Ng Han Guan/AP
BEIJING – China’s leaders effectively acknowledged that the struggling economy will miss its official growth target of 5.5 percent this year and said Thursday that they would try to support falling consumer demand, but added to tough anti-Covid-19 tactics that have boosted manufacturing and disrupt trade, they will adhere.
The announcement, after a Communist Party planning meeting, reflects the high cost President Xi Jinping’s government has incurred to contain the virus in a politically sensitive year when Xi is widely expected to try extend his term of office.
The party promised to work “to achieve the best results” in the second half. It did not directly mention the growth target, but omitted references in earlier statements about the targets, effectively acknowledging that the economy will fall short after growing just 2.5 percent from a year earlier in the first half.
“Policymakers implicitly retreated from the core growth objective,” Macquarie Group’s Larry Ho said in a report. “That means they no longer see 5.5 percent or even 5 percent as achievable for this year.”
Party leaders vowed to “actively work to boost demand” and make up for the shortfall in consumer and business spending.
Retail sales, the main driver of growth, fell 0.7 percent from a year earlier in the first half after falling 11 percent in April after Shanghai and some other major cities were temporarily shut down to fight the virus outbreak.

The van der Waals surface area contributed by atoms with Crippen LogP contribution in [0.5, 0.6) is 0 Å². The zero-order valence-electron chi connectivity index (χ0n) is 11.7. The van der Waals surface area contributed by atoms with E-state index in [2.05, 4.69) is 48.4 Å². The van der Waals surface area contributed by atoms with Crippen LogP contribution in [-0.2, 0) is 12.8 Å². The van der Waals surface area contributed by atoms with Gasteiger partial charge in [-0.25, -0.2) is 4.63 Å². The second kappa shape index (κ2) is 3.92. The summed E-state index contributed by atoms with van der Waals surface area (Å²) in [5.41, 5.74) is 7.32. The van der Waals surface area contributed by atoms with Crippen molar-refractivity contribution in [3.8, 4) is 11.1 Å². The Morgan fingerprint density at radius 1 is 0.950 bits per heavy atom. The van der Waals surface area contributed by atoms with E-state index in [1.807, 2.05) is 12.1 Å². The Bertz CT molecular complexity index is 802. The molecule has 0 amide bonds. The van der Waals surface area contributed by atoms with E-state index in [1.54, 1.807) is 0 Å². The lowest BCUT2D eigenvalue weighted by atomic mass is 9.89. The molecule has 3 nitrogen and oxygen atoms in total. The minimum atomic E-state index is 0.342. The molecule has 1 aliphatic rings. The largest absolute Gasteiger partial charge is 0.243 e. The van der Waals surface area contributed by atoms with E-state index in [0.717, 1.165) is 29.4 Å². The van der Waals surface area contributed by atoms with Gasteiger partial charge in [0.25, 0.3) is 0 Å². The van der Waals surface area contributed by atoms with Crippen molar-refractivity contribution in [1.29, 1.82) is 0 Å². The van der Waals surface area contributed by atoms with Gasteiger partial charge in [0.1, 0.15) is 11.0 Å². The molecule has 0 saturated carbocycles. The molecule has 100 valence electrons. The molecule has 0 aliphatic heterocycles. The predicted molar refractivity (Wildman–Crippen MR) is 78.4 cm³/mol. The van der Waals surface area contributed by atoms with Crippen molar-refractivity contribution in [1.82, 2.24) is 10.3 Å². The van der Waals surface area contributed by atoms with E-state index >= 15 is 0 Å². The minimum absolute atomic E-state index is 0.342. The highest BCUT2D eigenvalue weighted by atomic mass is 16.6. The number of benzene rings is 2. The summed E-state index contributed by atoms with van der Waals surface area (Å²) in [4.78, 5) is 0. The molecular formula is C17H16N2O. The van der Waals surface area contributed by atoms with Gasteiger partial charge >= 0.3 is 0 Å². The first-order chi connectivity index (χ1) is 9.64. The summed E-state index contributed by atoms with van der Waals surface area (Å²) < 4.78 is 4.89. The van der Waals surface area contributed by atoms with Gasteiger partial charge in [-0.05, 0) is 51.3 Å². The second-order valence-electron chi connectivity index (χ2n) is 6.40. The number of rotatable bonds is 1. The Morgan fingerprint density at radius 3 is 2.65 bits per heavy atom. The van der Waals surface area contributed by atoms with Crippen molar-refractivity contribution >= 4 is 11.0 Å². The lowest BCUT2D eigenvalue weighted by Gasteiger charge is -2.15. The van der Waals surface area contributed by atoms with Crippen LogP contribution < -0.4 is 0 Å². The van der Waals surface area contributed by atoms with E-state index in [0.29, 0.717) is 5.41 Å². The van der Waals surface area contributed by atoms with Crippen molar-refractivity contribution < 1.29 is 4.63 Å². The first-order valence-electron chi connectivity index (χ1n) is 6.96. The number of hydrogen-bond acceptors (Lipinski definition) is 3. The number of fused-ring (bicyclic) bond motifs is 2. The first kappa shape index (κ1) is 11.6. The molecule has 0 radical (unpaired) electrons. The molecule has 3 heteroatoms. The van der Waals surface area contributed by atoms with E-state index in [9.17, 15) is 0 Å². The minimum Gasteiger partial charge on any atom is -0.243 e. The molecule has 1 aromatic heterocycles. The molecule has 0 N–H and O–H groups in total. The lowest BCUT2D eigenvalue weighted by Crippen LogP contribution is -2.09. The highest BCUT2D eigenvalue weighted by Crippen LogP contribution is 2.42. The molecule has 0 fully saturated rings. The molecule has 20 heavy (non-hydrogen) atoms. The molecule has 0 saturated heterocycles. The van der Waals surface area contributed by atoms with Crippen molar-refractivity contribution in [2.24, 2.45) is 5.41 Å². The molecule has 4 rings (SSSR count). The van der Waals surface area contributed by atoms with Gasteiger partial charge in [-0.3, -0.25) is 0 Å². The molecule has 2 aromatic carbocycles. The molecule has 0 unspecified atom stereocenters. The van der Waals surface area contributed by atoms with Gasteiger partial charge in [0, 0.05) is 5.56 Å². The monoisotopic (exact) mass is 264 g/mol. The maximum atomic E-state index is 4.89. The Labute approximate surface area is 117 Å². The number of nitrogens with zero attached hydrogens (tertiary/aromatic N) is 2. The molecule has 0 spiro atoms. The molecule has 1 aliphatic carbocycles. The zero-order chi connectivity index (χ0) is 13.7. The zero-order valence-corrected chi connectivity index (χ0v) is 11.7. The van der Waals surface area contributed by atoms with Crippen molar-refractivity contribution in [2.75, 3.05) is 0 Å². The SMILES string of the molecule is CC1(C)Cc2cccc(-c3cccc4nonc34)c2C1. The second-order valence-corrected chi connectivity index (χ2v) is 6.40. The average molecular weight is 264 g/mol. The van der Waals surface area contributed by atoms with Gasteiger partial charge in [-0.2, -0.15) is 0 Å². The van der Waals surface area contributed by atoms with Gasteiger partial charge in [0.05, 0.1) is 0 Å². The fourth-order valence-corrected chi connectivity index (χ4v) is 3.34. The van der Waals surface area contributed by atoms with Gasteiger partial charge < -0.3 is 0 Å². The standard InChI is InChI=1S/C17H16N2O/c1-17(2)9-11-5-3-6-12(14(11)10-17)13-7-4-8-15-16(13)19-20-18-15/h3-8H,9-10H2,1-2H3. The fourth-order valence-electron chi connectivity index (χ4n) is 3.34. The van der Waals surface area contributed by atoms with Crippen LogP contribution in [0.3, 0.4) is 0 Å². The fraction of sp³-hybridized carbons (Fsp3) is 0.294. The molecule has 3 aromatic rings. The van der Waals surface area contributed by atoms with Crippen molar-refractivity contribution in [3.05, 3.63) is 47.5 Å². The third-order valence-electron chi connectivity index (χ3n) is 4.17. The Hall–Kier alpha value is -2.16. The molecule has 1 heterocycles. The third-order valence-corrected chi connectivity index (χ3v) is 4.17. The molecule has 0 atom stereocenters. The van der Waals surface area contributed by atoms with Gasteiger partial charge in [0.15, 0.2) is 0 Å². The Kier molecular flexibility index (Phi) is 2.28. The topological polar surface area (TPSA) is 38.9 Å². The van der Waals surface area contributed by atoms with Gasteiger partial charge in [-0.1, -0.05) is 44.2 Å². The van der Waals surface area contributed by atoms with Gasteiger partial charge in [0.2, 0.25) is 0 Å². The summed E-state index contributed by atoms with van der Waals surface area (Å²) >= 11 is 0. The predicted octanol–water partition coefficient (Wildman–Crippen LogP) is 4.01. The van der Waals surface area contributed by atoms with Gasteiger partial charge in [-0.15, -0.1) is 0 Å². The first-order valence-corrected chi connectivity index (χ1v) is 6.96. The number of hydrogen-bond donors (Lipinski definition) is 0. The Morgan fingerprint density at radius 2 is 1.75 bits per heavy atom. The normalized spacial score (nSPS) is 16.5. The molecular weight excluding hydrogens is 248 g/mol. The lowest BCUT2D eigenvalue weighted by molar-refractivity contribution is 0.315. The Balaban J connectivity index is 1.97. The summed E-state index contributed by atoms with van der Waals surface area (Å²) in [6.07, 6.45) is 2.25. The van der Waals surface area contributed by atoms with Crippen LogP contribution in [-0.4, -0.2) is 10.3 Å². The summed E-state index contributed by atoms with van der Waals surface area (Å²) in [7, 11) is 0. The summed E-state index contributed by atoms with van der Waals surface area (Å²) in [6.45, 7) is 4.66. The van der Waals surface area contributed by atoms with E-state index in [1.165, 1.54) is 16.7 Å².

Thursday’s statement reaffirmed support for the anti-Covid-19 strategy despite rising economic costs and social disruptions.
It is stated in this statement: “We must decisively and conscientiously implement policies and measures for the prevention and control of Covid-19. “We need to do a good job of tracking virus mutations and developing new vaccines and drugs.”
Forecasters do not expect Beijing to ease anti-virus controls until at least after the ruling party congress in October or November, when Xi is expected to try to break with tradition and be awarded a third five-year term as party leader.
China emerged quickly from the pandemic in 2020, but activity weakened as the government tightened controls on the use of debt by the vast real estate industry, which supports millions of jobs. Economic growth slowed due to a slowdown in housing construction and sales.
Frequent shutdowns and uncertainty about business conditions have devastated the entrepreneurs who generate most of China’s wealth and new jobs. Small shops and restaurants are closed. Others say they are struggling to stay afloat.